|Publication number||US7225643 B1|
|Application number||US 10/377,651|
|Publication date||Jun 5, 2007|
|Filing date||Mar 4, 2003|
|Priority date||Mar 4, 2003|
|Publication number||10377651, 377651, US 7225643 B1, US 7225643B1, US-B1-7225643, US7225643 B1, US7225643B1|
|Inventors||Hector Guerrero, Dennis Bickford|
|Original Assignee||The United States Of America As Represented By The United States Department Of Energy|
|Export Citation||BiBTeX, EndNote, RefMan|
|Patent Citations (6), Referenced by (3), Classifications (13), Legal Events (5)|
|External Links: USPTO, USPTO Assignment, Espacenet|
The United States Government has rights in this invention pursuant to a contract between the United States Department of Energy and Westinghouse Savannah River Company.
1. Field of the Invention
The invention relates to molten glass recirculating apparatus and systems and, more particularly, to a bubbler apparatus for a glass melter that provides enhanced glass recirculation.
2. Description of the Related Art
Air bubblers have previously been used in glass melters. In general, these bubblers comprise air tubes for injecting air bubbles into the free glass pools. A disadvantage of such air bubbles is that liquid flow velocities imparted by the bubbles are lost in the localized liquid recirculation. The need to provide recirculation and agitation of molten glass is well documented and a number of issued patents relate to this problem. Considering some of these patents, U.S. Pat. No. 6,334,337 to Macedo et al. relates to an air bubbler for increasing the glass production of a glass melt, wherein a plurality of bubblers are provided and a precious metal insert is used to protect each of the bubblers from corrosion at the orifice or orifices thereof through which air is injected into the melt.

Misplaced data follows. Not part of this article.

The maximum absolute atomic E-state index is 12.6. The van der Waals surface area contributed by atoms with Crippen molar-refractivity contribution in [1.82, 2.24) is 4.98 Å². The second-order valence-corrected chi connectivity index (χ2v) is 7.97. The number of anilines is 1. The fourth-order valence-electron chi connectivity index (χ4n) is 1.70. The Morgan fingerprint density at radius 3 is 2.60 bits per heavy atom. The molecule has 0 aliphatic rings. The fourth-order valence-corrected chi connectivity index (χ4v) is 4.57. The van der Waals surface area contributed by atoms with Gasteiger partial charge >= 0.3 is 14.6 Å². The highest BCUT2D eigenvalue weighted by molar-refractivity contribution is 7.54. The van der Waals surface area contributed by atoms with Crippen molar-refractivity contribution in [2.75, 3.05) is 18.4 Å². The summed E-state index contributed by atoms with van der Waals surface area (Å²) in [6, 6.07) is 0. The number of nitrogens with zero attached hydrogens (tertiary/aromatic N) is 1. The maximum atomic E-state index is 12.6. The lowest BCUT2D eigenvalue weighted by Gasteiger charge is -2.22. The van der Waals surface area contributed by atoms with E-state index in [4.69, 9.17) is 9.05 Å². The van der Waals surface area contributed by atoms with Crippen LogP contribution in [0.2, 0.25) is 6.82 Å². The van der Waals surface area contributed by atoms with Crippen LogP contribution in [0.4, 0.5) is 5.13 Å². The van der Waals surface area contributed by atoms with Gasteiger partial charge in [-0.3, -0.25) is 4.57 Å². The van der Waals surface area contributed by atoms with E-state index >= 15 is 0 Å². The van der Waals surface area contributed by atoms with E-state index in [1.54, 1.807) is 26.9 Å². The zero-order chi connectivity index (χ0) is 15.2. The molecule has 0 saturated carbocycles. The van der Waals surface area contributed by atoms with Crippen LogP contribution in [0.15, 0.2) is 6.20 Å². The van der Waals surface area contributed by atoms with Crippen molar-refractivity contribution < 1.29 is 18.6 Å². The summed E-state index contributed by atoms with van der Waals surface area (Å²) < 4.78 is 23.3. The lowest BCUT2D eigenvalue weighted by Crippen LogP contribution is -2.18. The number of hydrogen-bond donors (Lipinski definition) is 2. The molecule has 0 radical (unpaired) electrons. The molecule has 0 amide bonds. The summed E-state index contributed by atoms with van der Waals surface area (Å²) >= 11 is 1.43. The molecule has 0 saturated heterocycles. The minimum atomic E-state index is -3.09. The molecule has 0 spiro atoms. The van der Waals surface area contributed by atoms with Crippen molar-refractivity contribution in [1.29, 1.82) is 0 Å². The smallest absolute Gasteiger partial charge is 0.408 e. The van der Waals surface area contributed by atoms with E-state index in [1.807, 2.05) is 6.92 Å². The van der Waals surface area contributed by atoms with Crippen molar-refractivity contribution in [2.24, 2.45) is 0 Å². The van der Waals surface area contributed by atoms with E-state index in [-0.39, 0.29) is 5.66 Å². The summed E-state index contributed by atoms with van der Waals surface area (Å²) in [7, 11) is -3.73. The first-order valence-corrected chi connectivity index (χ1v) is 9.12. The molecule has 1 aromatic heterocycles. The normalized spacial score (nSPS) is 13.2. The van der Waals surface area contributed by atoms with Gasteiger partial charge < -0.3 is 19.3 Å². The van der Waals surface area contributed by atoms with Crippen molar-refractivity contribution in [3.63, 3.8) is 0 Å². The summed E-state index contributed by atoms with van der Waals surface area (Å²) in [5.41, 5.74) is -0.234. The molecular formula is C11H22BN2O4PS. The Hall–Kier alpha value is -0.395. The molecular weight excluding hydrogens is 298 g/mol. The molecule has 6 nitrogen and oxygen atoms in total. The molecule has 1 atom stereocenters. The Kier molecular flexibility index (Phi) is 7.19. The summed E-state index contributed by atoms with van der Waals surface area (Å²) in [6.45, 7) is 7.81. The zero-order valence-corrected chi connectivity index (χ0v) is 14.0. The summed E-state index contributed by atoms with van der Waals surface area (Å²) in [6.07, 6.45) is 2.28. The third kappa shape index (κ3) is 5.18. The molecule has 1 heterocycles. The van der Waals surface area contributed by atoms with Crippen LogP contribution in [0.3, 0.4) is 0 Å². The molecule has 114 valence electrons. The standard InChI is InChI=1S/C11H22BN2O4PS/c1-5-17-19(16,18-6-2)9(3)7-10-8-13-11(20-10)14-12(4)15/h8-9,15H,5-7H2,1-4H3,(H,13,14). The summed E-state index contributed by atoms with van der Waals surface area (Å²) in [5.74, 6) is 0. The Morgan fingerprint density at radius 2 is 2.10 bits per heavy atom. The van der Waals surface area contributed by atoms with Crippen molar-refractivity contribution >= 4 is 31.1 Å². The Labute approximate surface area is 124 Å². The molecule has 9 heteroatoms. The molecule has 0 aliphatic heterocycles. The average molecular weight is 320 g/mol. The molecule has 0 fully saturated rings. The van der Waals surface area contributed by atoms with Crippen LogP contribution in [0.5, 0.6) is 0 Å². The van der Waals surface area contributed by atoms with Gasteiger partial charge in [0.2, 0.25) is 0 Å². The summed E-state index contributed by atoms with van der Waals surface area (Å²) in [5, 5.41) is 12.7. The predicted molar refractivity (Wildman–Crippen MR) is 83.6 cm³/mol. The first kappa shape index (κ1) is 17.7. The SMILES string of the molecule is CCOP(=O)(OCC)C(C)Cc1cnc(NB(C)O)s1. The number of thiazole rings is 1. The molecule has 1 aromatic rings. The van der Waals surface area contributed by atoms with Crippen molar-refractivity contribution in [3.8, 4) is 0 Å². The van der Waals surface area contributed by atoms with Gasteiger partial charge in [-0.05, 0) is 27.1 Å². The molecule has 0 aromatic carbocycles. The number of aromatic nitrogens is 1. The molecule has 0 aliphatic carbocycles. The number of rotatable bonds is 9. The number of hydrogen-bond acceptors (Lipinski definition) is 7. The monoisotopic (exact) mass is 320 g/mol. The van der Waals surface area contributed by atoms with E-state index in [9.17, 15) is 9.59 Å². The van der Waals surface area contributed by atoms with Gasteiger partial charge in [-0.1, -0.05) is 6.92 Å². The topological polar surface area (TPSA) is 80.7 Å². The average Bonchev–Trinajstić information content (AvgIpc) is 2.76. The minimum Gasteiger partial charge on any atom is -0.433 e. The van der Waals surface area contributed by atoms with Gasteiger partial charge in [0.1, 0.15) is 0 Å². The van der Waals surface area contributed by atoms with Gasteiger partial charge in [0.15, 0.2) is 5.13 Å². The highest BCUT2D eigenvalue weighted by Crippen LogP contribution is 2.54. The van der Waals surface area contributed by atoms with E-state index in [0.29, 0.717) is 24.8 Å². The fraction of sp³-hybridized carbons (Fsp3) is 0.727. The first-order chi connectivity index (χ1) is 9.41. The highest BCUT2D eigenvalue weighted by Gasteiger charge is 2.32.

U.S. Pat. No. 5,868,814 to Lin also relates to apparatus for recirculating molten glass. A gas emitter pipe releases air into a riser chamber having a lower inlet, opening and an upper, outlet opening so that molten glass within the riser chamber rises and exits through the upper opening and along a trough. The exiting molten glass causes additional molten glass to be drawn into the riser chamber through the lower inlet opening.
Other patents disclosing glass melters including gas (air) bubblers include U.S. Pat. No. 6,085,551 to Piper et al. U.S. Pat. No. 4,718,931 to Boettner, and U.S. Pat. No. 4,600,425 to Krumwiede et al.
Generally speaking, the glass recirculation bubbler of the invention overcomes a common disadvantage of prior art bubblers by constraining the induced liquid flow so as to take place in the upward direction, and, quite importantly, does this with minimal energy loss. As will appear from the discussion below, an important feature of the invention concerns the provision of a gas bubble distribution device as part of the bubbler so as to ensure that bubbles of the desired size are produced and are efficiently distributed within the constrained flow.
In accordance with a first aspect of the invention, there is provided a gas bubbler device for providing recirculation of molten glass within a glass melter apparatus, the bubbler device comprising:
a tube member, having an upper end and a lower end, adapted to be disposed within a pool or bath of molten glass having an upper surface, the tube member including at least one lower opening through which, in use, the molten glass enters into the tube member and at least one upper opening disposed, in use, close to the upper surface of the pool of molten glass and from which, in use, the molten glass exits;
a gas line disposed within the tube member and extending longitudinally thereof, said gas line having a lower end through which gas is released; and
a gas bubble distribution device, located adjacent to the lower end of the tube member and connected to the lower end of said gas line, for, in use, releasing gas from the gas line into the tube member to produce gas bubbles in the molten glass within the tube member in a distributed pattern across the tube member.